1844 printing of 1844 copyrighted text. The author has a Master of Arts degree and is principal of Black River L. and R. Institute. As indicated by the title, Boyd's compilation is a comprehensive examination of English composition as well as rhetoric, criticism, linguistic history and English literature. Each of the aforementioned sections is covered in great detail; for example, there are sections on spelling, composition style, kinds of composition, the origins of the English language and excerpts from American and British literature. Boyd's introduction indicates that his vast teaching experience has proven to him that there is not a comparable text that is so varied and comprehensive available to the typical English teacher and that such a text was necessary to avoid compiling numerous books for a single class. Some of works included in the compilation: Reid's Rudiments of English Composition, Connel's Catechism of Composition, Beattie's rhetoric, Blair's rhetoric, Montgomery's lectures on poetry and literature, Lacon, Dr. Spring's lectures, Dr. Cheever's lectures. Exercises are included throughout. The Schultz Archive includes the text in its entirety with only pages 242-43 missing. Otherwise, the text is in very good condition.
1880 printing of the 1878 copyrighted text. The author is credited as the Boylston Professor of Rhetoric and Oratory in Harvard College. This treatise defines rhetoric as the art of efficient communication by language, communication implying both a speaker or writer and the audience. Part one, Composition in General, discusses and illustrates the general principles of written or spoken discourse. Its sections are: grammatical purity (including good use, barbarisms, solecisms, and improprieties), choice and use of words (including clearness, force, elegance, number of words, and arrangement of words). Part two, Kinds of Composition, covers principles of narrative and argumentative composition. The appendix cover rules of punctuation. The Schultz Archive's copy is roughly the complete text.
1869 printing of the 1869 copyrighted text. The author is credited as a Doctor of Divinity, a Doctor of the Laws of English, and the President of the University of Michigan. Based on the experiences of the author's teaching, this text in an orderly presentation of the theory of the science and art of rhetoric with illustrations and directions on how to profit from it. Includes examples for imitation and disapproval from modern and ancient, obscure and celebrated authors. Divided into five parts: words and the material of expression, figures of speech and thought, composition and style, invention, and elocution. Part one includes sections on how to acquire the knowledge of words and how to obtain a good vocabulary. Part two includes sections on dialogue, vision, and wit. Part three includes sections on taste and different genres (epistolary, historical, fiction). Part four includes sections on description, narration, abstract subjects, and discussions. Part five includes a section on the intellectual and moral elements of elocution. The Schultz Archive is roughly the complete text.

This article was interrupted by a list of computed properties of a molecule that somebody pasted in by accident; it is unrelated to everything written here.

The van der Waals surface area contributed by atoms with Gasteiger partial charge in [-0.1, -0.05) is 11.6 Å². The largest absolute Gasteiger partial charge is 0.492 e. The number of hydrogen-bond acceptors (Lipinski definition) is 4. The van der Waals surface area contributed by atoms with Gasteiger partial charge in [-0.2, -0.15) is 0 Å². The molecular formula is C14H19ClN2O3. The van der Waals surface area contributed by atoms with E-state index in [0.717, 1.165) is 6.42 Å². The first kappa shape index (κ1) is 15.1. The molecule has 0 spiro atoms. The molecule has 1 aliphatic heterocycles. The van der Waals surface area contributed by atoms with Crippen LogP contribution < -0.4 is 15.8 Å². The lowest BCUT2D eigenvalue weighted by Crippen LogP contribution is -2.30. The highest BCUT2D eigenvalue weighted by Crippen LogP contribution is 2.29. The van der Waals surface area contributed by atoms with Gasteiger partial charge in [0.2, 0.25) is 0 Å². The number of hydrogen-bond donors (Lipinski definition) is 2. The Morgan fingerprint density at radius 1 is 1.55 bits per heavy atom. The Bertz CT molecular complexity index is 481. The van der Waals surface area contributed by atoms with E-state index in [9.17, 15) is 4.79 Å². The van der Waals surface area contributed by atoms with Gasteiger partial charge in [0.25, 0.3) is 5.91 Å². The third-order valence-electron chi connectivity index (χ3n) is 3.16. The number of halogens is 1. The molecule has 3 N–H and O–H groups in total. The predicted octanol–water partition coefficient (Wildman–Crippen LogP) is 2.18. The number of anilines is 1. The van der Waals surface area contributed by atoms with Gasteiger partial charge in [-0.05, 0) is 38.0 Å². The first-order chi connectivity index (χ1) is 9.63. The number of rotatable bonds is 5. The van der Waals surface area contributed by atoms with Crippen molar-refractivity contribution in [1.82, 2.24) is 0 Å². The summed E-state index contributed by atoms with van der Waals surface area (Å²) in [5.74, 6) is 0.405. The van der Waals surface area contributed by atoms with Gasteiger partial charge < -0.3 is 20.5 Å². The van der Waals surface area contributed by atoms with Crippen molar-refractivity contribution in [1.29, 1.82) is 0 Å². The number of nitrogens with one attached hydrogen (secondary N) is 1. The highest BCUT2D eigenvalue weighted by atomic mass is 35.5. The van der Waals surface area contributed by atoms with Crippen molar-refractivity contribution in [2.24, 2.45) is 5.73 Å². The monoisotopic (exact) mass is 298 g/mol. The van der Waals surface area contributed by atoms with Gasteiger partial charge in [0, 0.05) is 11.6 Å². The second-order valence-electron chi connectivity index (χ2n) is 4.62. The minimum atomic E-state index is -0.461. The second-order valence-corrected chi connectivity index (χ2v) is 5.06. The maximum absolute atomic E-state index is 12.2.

1865 printing of the copyrighted 1865 text. The author is credited as the author of two other works on teaching. A guide on how to teach developing children with the "things around them." A presentation on the abilities and strengths of youth that might otherwise be ignored. The author of this text advocates education through the observation of familiar objects. His claim is that young children would learn all things more effectively if they were to learn by doing as opposed to learning through rote memorization and drilling of mechanics. It advocates for parents taking up the roll of aiding in children's intellectual development. The text offers a variety of potential learning experiences with familiar objects such as grocery shelves or animals and advances on to adult subject such as newspaper reform and partisan calumnies. The Schultz Archive includes the complete text (except pages 132-33, which are missing). The text is legible, but some of the scans are low quality, which makes them difficult to read.